From this bamboo, under the canopy, and
exactly in the middle of the scaffold, hung the fatal
rope, covered with a red silk napkin; beneath it
was set a chair, to enable the devotee to reach
the noose. On the lower platform, was a table
of choice meats and vegetables, at which she
was to take her last meal in the land of the
living. The table was surrounded by the woman's
friends, dressed in holiday costumes, and wearing
the red cap of Chinese officials. In former
times it was the custom for two district magistrates
to be in attendance on all these occasions;
but since the higher authorities were hoaxed,
some years ago, by a lady whose courage failed
her at the last moment, they have refused to be
present at such exhibitions, and now despatch an
inferior officer to superintend the arrangements.

The scaffold was raised in the midst of a large
expanse of fields, at the time lying fallow, and
was surrounded by a crowd numbering some
thousands. Benches from which a better view
could be had, were so much in demand, that we
were obliged to pay a dollar (four and
ninepence) before we could obtain one for myself
and another for my companion; I use the singular
number, because we had lost the third member
of our party in the crowd.

The chief actress in this extraordinary scene
appeared at first to be far less excited than any
one in the vast concourse assembled. She
was dressed in red bridal robes, richly
embroidered with coloured silk, and her head was
adorned with a handsome gilt coronet. Her
decidedly plain face betrayed not the slightest
emotion, and she sat down at the table with as
much apparent good will as if it had been her
bridal, rather than her funeral, feast. While she
was eating, we made some inquiries among the
crowd, and ascertained, in addition to the fact
of her being childless, that she was twenty-five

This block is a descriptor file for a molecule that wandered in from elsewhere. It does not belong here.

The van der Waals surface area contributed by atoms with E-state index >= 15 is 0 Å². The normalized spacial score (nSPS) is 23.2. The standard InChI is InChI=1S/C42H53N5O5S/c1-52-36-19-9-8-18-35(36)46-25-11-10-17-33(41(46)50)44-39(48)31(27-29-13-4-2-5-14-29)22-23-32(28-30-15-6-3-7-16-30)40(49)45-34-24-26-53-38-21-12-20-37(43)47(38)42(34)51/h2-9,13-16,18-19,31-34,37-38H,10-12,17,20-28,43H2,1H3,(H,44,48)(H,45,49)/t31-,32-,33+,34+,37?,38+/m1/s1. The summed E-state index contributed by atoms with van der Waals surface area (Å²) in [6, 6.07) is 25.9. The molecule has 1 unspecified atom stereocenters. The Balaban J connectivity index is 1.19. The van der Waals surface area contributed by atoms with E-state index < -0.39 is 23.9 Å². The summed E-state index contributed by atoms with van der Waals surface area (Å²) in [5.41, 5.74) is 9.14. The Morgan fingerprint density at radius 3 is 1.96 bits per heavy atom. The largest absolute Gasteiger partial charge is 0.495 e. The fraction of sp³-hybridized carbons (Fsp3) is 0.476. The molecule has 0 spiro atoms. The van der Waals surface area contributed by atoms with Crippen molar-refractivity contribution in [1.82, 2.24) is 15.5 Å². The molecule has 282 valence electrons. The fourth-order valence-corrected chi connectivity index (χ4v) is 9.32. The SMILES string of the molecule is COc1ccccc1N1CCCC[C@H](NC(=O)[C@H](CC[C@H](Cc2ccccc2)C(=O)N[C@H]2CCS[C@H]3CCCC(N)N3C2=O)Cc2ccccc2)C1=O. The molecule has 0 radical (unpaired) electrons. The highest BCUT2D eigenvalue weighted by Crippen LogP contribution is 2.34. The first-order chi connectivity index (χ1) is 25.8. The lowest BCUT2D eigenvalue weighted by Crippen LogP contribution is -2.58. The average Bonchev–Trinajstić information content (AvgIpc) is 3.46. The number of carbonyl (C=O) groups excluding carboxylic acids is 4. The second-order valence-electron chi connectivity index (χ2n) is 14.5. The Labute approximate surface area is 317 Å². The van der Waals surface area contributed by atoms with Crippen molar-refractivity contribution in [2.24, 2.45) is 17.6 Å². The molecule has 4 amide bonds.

years of age, and that her only surviving relations
were a brother in poor circumstances, and
his infant child, her nephew. We were further
informed that she had resided in a village which
was pointed out to us at a little distance from
the spot.

After the lapse of about half an hour, the poor
woman having apparently satisfied her appetite,
rose from her seat, and, still standing on the lower
platform, addressed the surrounding crowd in
a set speech, thanking them for their attendance,
and explaining why she acted as she did.
When she had finished speaking, she took from
a bowl on the table, several handfuls of uncooked
rice, which she scattered among the crowd, and
eager was the scramble to get a few grains as
her virtuous blessing. This done, she fondled
her baby nephew, and bade an affectionate
farewell to her brother, who stood by her on the
scaffold; then, stepping upon the upper stage of
the platform, she bowed gracefully to the
surrounding multitude, and addressed to them a
few last words. It struck me at this moment
that she might be under the influence of opium,
for her laughing countenance and rapid gestures
were too highly excited, to be natural, except
under the influence of some such stimulants. It